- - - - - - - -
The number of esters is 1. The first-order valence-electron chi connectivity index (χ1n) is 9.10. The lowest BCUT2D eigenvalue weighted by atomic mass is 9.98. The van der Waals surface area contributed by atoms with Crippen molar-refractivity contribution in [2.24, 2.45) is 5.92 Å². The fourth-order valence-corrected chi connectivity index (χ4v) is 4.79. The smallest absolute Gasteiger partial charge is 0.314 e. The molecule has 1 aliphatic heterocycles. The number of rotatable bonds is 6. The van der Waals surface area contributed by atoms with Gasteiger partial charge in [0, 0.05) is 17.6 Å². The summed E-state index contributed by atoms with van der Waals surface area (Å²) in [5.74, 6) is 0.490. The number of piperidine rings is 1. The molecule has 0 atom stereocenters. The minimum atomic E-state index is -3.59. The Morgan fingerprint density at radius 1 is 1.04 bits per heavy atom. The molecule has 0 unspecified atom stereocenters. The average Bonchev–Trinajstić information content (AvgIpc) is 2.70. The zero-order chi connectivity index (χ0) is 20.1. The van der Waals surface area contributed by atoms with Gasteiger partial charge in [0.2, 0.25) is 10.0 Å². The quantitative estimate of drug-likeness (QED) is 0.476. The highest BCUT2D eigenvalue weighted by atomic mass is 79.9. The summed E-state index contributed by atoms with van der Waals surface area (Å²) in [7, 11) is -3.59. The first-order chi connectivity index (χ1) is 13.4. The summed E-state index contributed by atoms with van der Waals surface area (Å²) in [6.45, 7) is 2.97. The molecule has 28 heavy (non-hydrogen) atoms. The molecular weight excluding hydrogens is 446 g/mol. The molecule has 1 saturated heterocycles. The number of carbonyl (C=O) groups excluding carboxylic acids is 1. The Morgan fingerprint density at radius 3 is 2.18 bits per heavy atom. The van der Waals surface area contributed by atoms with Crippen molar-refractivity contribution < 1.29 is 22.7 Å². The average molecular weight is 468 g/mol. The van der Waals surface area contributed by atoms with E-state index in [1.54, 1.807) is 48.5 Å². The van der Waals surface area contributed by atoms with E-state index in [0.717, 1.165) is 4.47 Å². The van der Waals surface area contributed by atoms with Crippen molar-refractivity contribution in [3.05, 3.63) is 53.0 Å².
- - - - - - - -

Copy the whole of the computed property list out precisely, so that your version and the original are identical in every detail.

The number of esters is 1. The first-order valence-electron chi connectivity index (χ1n) is 9.10. The lowest BCUT2D eigenvalue weighted by atomic mass is 9.98. The van der Waals surface area contributed by atoms with Crippen molar-refractivity contribution in [2.24, 2.45) is 5.92 Å². The fourth-order valence-corrected chi connectivity index (χ4v) is 4.79. The smallest absolute Gasteiger partial charge is 0.314 e. The molecule has 1 aliphatic heterocycles. The number of rotatable bonds is 6. The van der Waals surface area contributed by atoms with Gasteiger partial charge in [0, 0.05) is 17.6 Å². The summed E-state index contributed by atoms with van der Waals surface area (Å²) in [5.74, 6) is 0.490. The number of piperidine rings is 1. The molecule has 0 atom stereocenters. The minimum atomic E-state index is -3.59. The Morgan fingerprint density at radius 1 is 1.04 bits per heavy atom. The molecule has 0 unspecified atom stereocenters. The average Bonchev–Trinajstić information content (AvgIpc) is 2.70. The zero-order chi connectivity index (χ0) is 20.1. The van der Waals surface area contributed by atoms with Gasteiger partial charge in [0.2, 0.25) is 10.0 Å². The quantitative estimate of drug-likeness (QED) is 0.476. The highest BCUT2D eigenvalue weighted by atomic mass is 79.9. The summed E-state index contributed by atoms with van der Waals surface area (Å²) in [7, 11) is -3.59. The first-order chi connectivity index (χ1) is 13.4. The summed E-state index contributed by atoms with van der Waals surface area (Å²) in [6.45, 7) is 2.97. The molecule has 28 heavy (non-hydrogen) atoms. The molecular weight excluding hydrogens is 446 g/mol. The molecule has 1 saturated heterocycles. The number of carbonyl (C=O) groups excluding carboxylic acids is 1. The Morgan fingerprint density at radius 3 is 2.18 bits per heavy atom. The van der Waals surface area contributed by atoms with Crippen molar-refractivity contribution < 1.29 is 22.7 Å². The average molecular weight is 468 g/mol. The van der Waals surface area contributed by atoms with E-state index in [1.54, 1.807) is 48.5 Å². The van der Waals surface area contributed by atoms with E-state index in [0.717, 1.165) is 4.47 Å². The van der Waals surface area contributed by atoms with Crippen molar-refractivity contribution in [3.05, 3.63) is 53.0 Å².